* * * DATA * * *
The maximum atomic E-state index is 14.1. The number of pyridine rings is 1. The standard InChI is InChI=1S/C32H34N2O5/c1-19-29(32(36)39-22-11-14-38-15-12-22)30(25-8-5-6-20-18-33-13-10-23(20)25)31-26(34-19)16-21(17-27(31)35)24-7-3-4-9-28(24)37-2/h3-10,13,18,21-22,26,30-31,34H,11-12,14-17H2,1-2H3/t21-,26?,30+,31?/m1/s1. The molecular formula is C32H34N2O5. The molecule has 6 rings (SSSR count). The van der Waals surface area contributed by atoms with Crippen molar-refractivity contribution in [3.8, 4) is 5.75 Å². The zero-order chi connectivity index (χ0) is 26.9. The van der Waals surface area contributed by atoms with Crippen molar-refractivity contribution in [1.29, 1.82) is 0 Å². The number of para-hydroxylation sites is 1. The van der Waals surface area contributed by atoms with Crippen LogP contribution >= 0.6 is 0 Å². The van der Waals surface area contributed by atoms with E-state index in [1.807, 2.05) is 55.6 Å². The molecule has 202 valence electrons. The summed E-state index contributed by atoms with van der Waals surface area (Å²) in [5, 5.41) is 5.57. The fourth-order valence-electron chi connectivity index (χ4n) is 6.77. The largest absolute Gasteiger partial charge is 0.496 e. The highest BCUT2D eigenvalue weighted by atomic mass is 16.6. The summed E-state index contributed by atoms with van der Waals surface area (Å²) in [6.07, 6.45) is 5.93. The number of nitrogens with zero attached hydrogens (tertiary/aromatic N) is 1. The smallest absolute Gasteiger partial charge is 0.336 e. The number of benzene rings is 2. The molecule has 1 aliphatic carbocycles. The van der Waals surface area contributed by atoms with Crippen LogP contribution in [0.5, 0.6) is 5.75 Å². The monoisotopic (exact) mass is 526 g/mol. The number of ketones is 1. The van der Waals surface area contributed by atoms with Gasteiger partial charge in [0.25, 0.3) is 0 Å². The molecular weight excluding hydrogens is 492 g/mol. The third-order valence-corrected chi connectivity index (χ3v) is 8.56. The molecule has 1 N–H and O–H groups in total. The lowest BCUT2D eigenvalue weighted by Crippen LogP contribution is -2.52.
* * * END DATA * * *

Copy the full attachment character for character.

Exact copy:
The maximum atomic E-state index is 14.1. The number of pyridine rings is 1. The standard InChI is InChI=1S/C32H34N2O5/c1-19-29(32(36)39-22-11-14-38-15-12-22)30(25-8-5-6-20-18-33-13-10-23(20)25)31-26(34-19)16-21(17-27(31)35)24-7-3-4-9-28(24)37-2/h3-10,13,18,21-22,26,30-31,34H,11-12,14-17H2,1-2H3/t21-,26?,30+,31?/m1/s1. The molecular formula is C32H34N2O5. The molecule has 6 rings (SSSR count). The van der Waals surface area contributed by atoms with Crippen molar-refractivity contribution in [3.8, 4) is 5.75 Å². The zero-order chi connectivity index (χ0) is 26.9. The van der Waals surface area contributed by atoms with Crippen molar-refractivity contribution in [1.29, 1.82) is 0 Å². The number of para-hydroxylation sites is 1. The van der Waals surface area contributed by atoms with Crippen LogP contribution >= 0.6 is 0 Å². The van der Waals surface area contributed by atoms with E-state index in [1.807, 2.05) is 55.6 Å². The molecule has 202 valence electrons. The summed E-state index contributed by atoms with van der Waals surface area (Å²) in [5, 5.41) is 5.57. The fourth-order valence-electron chi connectivity index (χ4n) is 6.77. The largest absolute Gasteiger partial charge is 0.496 e. The highest BCUT2D eigenvalue weighted by atomic mass is 16.6. The summed E-state index contributed by atoms with van der Waals surface area (Å²) in [6.07, 6.45) is 5.93. The number of nitrogens with zero attached hydrogens (tertiary/aromatic N) is 1. The smallest absolute Gasteiger partial charge is 0.336 e. The number of benzene rings is 2. The molecule has 1 aliphatic carbocycles. The van der Waals surface area contributed by atoms with Crippen LogP contribution in [0.5, 0.6) is 5.75 Å². The monoisotopic (exact) mass is 526 g/mol. The number of ketones is 1. The van der Waals surface area contributed by atoms with Gasteiger partial charge in [0.25, 0.3) is 0 Å². The molecular weight excluding hydrogens is 492 g/mol. The third-order valence-corrected chi connectivity index (χ3v) is 8.56. The molecule has 1 N–H and O–H groups in total. The lowest BCUT2D eigenvalue weighted by Crippen LogP contribution is -2.52.